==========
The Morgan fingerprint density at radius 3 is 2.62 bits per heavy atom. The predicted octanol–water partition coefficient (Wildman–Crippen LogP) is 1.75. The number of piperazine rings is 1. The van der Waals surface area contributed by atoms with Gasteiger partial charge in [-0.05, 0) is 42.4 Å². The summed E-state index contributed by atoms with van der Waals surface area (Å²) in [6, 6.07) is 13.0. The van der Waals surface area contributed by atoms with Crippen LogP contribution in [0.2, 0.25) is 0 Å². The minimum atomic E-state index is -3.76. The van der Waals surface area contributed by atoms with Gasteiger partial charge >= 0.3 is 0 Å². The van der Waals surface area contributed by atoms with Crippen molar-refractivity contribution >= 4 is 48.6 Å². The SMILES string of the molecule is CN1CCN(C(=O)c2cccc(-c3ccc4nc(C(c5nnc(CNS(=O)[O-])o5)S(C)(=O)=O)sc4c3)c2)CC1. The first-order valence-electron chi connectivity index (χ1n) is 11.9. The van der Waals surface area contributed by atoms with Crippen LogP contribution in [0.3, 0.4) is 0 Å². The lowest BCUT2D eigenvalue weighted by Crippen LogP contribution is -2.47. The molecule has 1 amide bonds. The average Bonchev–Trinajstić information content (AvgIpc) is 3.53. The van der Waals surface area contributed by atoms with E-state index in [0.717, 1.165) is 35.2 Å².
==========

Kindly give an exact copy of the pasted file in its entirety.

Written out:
The Morgan fingerprint density at radius 3 is 2.62 bits per heavy atom. The predicted octanol–water partition coefficient (Wildman–Crippen LogP) is 1.75. The number of piperazine rings is 1. The van der Waals surface area contributed by atoms with Gasteiger partial charge in [-0.05, 0) is 42.4 Å². The summed E-state index contributed by atoms with van der Waals surface area (Å²) in [6, 6.07) is 13.0. The van der Waals surface area contributed by atoms with Crippen LogP contribution in [0.2, 0.25) is 0 Å². The minimum atomic E-state index is -3.76. The van der Waals surface area contributed by atoms with Gasteiger partial charge >= 0.3 is 0 Å². The van der Waals surface area contributed by atoms with Crippen molar-refractivity contribution >= 4 is 48.6 Å². The SMILES string of the molecule is CN1CCN(C(=O)c2cccc(-c3ccc4nc(C(c5nnc(CNS(=O)[O-])o5)S(C)(=O)=O)sc4c3)c2)CC1. The first-order valence-electron chi connectivity index (χ1n) is 11.9. The van der Waals surface area contributed by atoms with Crippen LogP contribution in [0.3, 0.4) is 0 Å². The lowest BCUT2D eigenvalue weighted by Crippen LogP contribution is -2.47. The molecule has 1 amide bonds. The average Bonchev–Trinajstić information content (AvgIpc) is 3.53. The van der Waals surface area contributed by atoms with E-state index in [0.717, 1.165) is 35.2 Å².